As technology becomes more widespread and workplace flexibility more essential to attracting high-caliber talent, law firms increasingly are adopting telecommuting and office-sharing arrangements. For those firms that have embraced telecommuting policies for attorneys, the past few years have been ones of experimentation and evaluation.
Panitch Schwarze Belisario & Nadel is nearly two years into fully implementing telecommuting and office sharing policies. In 2018, Law Practice Today published an article about our initial efforts, and a lot of people have asked us how it’s been going since. The answer is simple: better than expected.
The Evolving Law Firm Workplace
Our intellectual property law firm moved into a smaller office space in Philadelphia in 2017. We were able to do so because we had set up a telecommuting action plan beforehand. This plan spelled out how the office would be run to ensure flexibility for the attorneys, efficiency in the office, and maximum value for our clients.
Attorneys who wanted to work remotely were asked to pick a schedule and share an office with someone who had an opposite schedule. Firm administrators would have assigned the office mates if needed, but that ended up not being necessary. Our attorneys talked amongst themselves to find a suitable office mate and to agree upon a schedule that suited them and the firm.
For example, our biotech attorneys have weekly meetings on Monday, so they all come into the office on Mondays and Wednesdays. They share offices with attorneys who come in on Tuesdays and Thursdays. We have found that having attorneys set regularly scheduled office time on either Mondays/Wednesdays or Tuesdays/Thursdays works best. A consistent schedule enables everyone in the office to know when to expect certain people in the office, improving communication and facilitating scheduling.
When we were building out our new space, we made sure to create a few “hotel” offices. These workspaces can be reserved for use by visiting attorneys or if an attorney needs to come into the office on a day they normally would be scheduled to work remotely. We use a simple Outlook calendar to coordinate schedules for our visiting offices. The entire staff has access to the calendar so they can see what is available and can reserve an office themselves. We rarely run into issues where everyone is in the office. If no visiting office is available, typically another attorney is out, or, if needed, we have plenty of conference room space.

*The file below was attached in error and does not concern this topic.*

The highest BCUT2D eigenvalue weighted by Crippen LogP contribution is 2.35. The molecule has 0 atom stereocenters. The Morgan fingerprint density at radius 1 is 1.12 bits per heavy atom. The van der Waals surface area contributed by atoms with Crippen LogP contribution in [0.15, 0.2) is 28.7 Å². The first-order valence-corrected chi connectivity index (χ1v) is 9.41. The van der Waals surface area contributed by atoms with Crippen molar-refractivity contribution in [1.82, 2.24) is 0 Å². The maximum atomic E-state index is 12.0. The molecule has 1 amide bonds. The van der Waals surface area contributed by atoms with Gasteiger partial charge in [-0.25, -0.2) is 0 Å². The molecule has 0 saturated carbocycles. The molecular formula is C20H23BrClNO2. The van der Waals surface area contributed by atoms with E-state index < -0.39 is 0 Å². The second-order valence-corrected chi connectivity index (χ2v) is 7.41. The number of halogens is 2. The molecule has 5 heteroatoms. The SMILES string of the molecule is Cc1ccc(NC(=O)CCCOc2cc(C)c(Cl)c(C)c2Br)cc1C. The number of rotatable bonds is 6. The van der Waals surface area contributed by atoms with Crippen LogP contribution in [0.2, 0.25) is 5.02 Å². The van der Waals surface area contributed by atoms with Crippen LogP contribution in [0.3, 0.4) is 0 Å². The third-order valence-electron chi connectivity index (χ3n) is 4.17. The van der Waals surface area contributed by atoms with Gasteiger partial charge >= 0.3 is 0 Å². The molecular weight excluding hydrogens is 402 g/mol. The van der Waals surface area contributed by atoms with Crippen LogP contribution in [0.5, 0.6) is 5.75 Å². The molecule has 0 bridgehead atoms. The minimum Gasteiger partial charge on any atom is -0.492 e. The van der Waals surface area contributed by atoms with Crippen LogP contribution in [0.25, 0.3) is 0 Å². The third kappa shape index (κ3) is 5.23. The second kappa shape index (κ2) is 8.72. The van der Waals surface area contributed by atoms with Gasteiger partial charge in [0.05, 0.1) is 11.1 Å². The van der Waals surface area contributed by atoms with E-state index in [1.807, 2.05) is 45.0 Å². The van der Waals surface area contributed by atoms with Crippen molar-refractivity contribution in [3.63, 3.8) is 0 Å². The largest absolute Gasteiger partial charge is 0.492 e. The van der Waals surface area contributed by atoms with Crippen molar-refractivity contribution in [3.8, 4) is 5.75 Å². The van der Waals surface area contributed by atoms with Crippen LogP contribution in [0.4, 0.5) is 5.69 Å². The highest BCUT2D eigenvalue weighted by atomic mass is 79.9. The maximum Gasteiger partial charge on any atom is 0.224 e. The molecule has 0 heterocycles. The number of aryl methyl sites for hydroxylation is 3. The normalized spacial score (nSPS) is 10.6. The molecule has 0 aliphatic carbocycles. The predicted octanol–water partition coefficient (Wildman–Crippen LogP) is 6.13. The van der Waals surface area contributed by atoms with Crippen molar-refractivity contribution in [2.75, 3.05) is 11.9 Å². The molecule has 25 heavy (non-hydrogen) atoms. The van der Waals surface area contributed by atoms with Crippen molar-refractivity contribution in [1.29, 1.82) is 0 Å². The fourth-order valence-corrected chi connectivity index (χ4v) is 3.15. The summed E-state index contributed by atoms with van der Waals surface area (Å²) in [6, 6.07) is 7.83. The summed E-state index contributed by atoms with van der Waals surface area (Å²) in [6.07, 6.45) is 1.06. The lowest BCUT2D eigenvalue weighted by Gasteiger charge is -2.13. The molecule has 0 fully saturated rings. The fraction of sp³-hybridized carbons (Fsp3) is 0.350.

We have not had any issues with personal items. The offices have one corkboard, some people have family photos, but all are appropriate. In most offices, people have their own wireless keyboards and mice so they can put them away in their credenza when they are done. We made sure to get dual-sided credenzas so each attorney has a personal space in which to lock things away. There is a shared small credenza for general office supplies.
Each attorney has a labeled “in-bin” for mail and paper items, so nothing is ever left in view on the desk for their office-mate to open accidentally. Adopting paperless practices also has reduced this possibility.
Technology Drives Change
This entire office realignment depends upon technology. Everyone has firm-issued laptops, but with newer models coming out and docking stations changing along with those newer models, we ordered universal docking stations for the shared offices. This way, any attorney can sit in any office and simply plug in their laptop and be ready to work. We no longer need to worry about the ever-changing docking stations.
The shared offices are equipped with one physical phone, which has extension numbers for both attorneys. This feature was available to us through our phone service provider. Some attorneys also use the Comcast Phone app, which allows them to use their office number to receive and make calls on their personal phone. This has been a savior for us when attorneys are working remotely. Staff in the office don’t have to search for cell phone numbers, they can just dial the attorney’s office extension and reach them directly on their cell.
We also use Microsoft Teams to collaborate better. For example, Microsoft Teams allows users to send an instant message to anyone within the firm, and our favorite feature is the sharing of screens. If an attorney is having a tech issue from home, they can share their screen with our help desk through Teams and get help to fix the issue. If associates want to review their work with a partner, they can share their screen. Teams allows multiple people to mark up documents together, virtually.
For meetings, we have top-of-the-line audio-visual equipment in our conference rooms and use Zoom so attorneys can call and video in for meetings. They can experience the meetings (minus the lunch and snacks, of course) from their home office.
When new attorneys join the firm, we have them work in the office regularly for a few months before starting to telecommute. This helps them acclimate to the firm and become trained on firm policies and procedures. Once they are fully incorporated into the office and its culture, they can pick a telecommuting schedule and we will assign them a shared office.
For many law firms, this kind of workplace flexibility is new, so of course, we experienced some bumps along the way. However, we have used each one of those challenges to further refine and update our telecommuting policies. Today, we can say with confidence that evolving into a telecommuting/shared workspace operation has been the right choice for us.
About the Author
Krista Hart is the firm administrator at Panitch Schwarze Belisario & Nadel, LLP, an intellectual property boutique firm in Philadelphia.